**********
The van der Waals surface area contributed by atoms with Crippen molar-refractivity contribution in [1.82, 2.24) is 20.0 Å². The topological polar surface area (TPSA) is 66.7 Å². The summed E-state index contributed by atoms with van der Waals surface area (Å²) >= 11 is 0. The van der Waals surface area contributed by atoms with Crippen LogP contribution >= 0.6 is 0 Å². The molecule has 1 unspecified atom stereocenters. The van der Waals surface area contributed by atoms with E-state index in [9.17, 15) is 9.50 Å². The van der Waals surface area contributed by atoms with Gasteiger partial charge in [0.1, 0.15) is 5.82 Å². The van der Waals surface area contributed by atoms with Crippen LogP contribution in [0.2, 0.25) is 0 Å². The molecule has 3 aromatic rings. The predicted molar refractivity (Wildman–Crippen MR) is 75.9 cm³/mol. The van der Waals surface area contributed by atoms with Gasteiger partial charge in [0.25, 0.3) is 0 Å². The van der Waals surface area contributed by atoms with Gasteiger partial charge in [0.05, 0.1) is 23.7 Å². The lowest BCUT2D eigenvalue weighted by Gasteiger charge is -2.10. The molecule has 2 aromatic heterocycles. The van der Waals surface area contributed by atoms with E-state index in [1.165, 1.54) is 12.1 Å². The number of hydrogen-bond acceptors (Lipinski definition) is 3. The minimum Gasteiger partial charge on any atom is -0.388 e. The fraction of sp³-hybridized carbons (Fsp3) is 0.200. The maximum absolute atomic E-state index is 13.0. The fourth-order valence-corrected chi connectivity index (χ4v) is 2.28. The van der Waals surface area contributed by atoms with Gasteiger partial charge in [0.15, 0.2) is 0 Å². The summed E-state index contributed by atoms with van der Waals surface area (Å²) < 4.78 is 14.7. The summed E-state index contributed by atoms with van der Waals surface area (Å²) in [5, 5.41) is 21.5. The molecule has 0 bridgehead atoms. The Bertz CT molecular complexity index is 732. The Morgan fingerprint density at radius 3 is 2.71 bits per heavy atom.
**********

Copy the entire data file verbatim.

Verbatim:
The van der Waals surface area contributed by atoms with Crippen molar-refractivity contribution in [1.82, 2.24) is 20.0 Å². The topological polar surface area (TPSA) is 66.7 Å². The summed E-state index contributed by atoms with van der Waals surface area (Å²) >= 11 is 0. The van der Waals surface area contributed by atoms with Crippen LogP contribution >= 0.6 is 0 Å². The molecule has 1 unspecified atom stereocenters. The van der Waals surface area contributed by atoms with E-state index in [9.17, 15) is 9.50 Å². The van der Waals surface area contributed by atoms with Gasteiger partial charge in [0.1, 0.15) is 5.82 Å². The van der Waals surface area contributed by atoms with Crippen LogP contribution in [0.2, 0.25) is 0 Å². The molecule has 3 aromatic rings. The predicted molar refractivity (Wildman–Crippen MR) is 75.9 cm³/mol. The van der Waals surface area contributed by atoms with Gasteiger partial charge in [0.25, 0.3) is 0 Å². The van der Waals surface area contributed by atoms with Gasteiger partial charge in [0.05, 0.1) is 23.7 Å². The lowest BCUT2D eigenvalue weighted by Gasteiger charge is -2.10. The molecule has 2 aromatic heterocycles. The van der Waals surface area contributed by atoms with E-state index in [1.165, 1.54) is 12.1 Å². The number of hydrogen-bond acceptors (Lipinski definition) is 3. The minimum Gasteiger partial charge on any atom is -0.388 e. The fraction of sp³-hybridized carbons (Fsp3) is 0.200. The maximum absolute atomic E-state index is 13.0. The fourth-order valence-corrected chi connectivity index (χ4v) is 2.28. The van der Waals surface area contributed by atoms with Gasteiger partial charge in [0.15, 0.2) is 0 Å². The summed E-state index contributed by atoms with van der Waals surface area (Å²) < 4.78 is 14.7. The summed E-state index contributed by atoms with van der Waals surface area (Å²) in [5, 5.41) is 21.5. The molecule has 0 bridgehead atoms. The Bertz CT molecular complexity index is 732. The Morgan fingerprint density at radius 3 is 2.71 bits per heavy atom.